Most of world’s honey contaminated by pesticides: Swiss study

Most of world’s honey contaminated by pesticides: Swiss study

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Swiss researchers have revealed that nearly 75 percent of honey produced all over the world has been contaminated by pesticides, which, if consumed daily, may pose a long-term problem for human health, local media Swissinfo reported on Friday.

The study, carried out by the University of Neuchatel, analyzed nearly 200 samples of honey from all continents around the world, except Antarctica, and from numerous isolated islands as well.

Researchers intended to analyze the samples for five commonly used neonicotinoids — acetamiprid, clothianidin, imidacloprid, thiacloprid, and thiamethoxam. They found that three quarters of all the honey samples contained at least one neonicotinoid.

Of the contaminated samples, 30 percent contained a single neonicotinoid, 45 percent contained two or more, and 10 percent contained four or five. Concentrations of such pesticide contamination were highest in European, North American, and Asian samples. Although the concentrations were below the levels allowed by the EU for human food and animal feed, the pesticides can still pose a health risk, according to the study.

“The average concentration (in honey) was 1.8 nanograms per gram, while the thresholds for food are 10 and 50 nanograms per gram, depending on the molecule,” said Alexandre Aebi, a researcher at Neuchatel University.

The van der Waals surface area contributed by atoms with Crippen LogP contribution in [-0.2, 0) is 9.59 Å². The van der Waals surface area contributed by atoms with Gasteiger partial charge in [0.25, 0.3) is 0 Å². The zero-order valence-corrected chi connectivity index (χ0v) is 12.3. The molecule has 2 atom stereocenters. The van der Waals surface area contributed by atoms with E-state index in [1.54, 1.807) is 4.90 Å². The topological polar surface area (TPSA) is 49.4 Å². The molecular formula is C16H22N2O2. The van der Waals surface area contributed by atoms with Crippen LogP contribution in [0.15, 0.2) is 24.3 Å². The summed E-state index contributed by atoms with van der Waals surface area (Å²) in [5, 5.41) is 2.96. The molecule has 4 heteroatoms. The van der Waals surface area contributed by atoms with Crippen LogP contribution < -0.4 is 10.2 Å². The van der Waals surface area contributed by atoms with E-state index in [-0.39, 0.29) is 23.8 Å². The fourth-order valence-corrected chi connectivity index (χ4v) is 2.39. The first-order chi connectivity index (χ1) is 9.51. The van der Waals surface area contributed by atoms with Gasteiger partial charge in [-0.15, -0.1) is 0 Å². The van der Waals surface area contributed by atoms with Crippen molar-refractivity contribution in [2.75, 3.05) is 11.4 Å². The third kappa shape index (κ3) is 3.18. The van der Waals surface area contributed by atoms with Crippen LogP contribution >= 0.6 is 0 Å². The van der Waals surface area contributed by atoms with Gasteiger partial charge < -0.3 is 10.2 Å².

“We must imagine that we ingest this honey daily. It’s therefore important to study the long-term effect of these low doses, as well as the cocktail- effect due to the presence of several substances,” he added.

The researchers cite studies on the effects of neonicotinoids on vertebrates, such as impaired immune function and stunted growth. More than a third of the honey samples had concentrations of neonicotinoids known to be harmful to bees, and probably to other pollinators as well. Results of the study has been published on an October issue of the journal Science, reports XINHUA.

 

 

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